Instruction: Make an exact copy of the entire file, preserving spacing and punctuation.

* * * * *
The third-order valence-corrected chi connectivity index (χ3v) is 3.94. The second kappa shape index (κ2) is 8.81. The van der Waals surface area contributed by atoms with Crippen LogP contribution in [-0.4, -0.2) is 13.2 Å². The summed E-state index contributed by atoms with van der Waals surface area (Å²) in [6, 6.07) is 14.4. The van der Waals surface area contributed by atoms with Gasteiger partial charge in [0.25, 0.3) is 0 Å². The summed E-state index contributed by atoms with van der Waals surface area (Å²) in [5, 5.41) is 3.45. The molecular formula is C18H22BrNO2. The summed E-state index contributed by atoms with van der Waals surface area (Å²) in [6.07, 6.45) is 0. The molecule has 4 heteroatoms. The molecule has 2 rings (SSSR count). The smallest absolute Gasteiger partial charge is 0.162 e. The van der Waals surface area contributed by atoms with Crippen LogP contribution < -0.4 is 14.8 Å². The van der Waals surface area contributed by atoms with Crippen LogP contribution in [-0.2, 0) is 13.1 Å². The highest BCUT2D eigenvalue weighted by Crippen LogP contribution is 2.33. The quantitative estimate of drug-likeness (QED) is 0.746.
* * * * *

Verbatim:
The third-order valence-corrected chi connectivity index (χ3v) is 3.94. The second kappa shape index (κ2) is 8.81. The van der Waals surface area contributed by atoms with Crippen LogP contribution in [-0.4, -0.2) is 13.2 Å². The summed E-state index contributed by atoms with van der Waals surface area (Å²) in [6, 6.07) is 14.4. The van der Waals surface area contributed by atoms with Gasteiger partial charge in [0.25, 0.3) is 0 Å². The summed E-state index contributed by atoms with van der Waals surface area (Å²) in [5, 5.41) is 3.45. The molecular formula is C18H22BrNO2. The summed E-state index contributed by atoms with van der Waals surface area (Å²) in [6.07, 6.45) is 0. The molecule has 4 heteroatoms. The molecule has 2 rings (SSSR count). The smallest absolute Gasteiger partial charge is 0.162 e. The van der Waals surface area contributed by atoms with Crippen LogP contribution < -0.4 is 14.8 Å². The van der Waals surface area contributed by atoms with Crippen LogP contribution in [-0.2, 0) is 13.1 Å². The highest BCUT2D eigenvalue weighted by Crippen LogP contribution is 2.33. The quantitative estimate of drug-likeness (QED) is 0.746.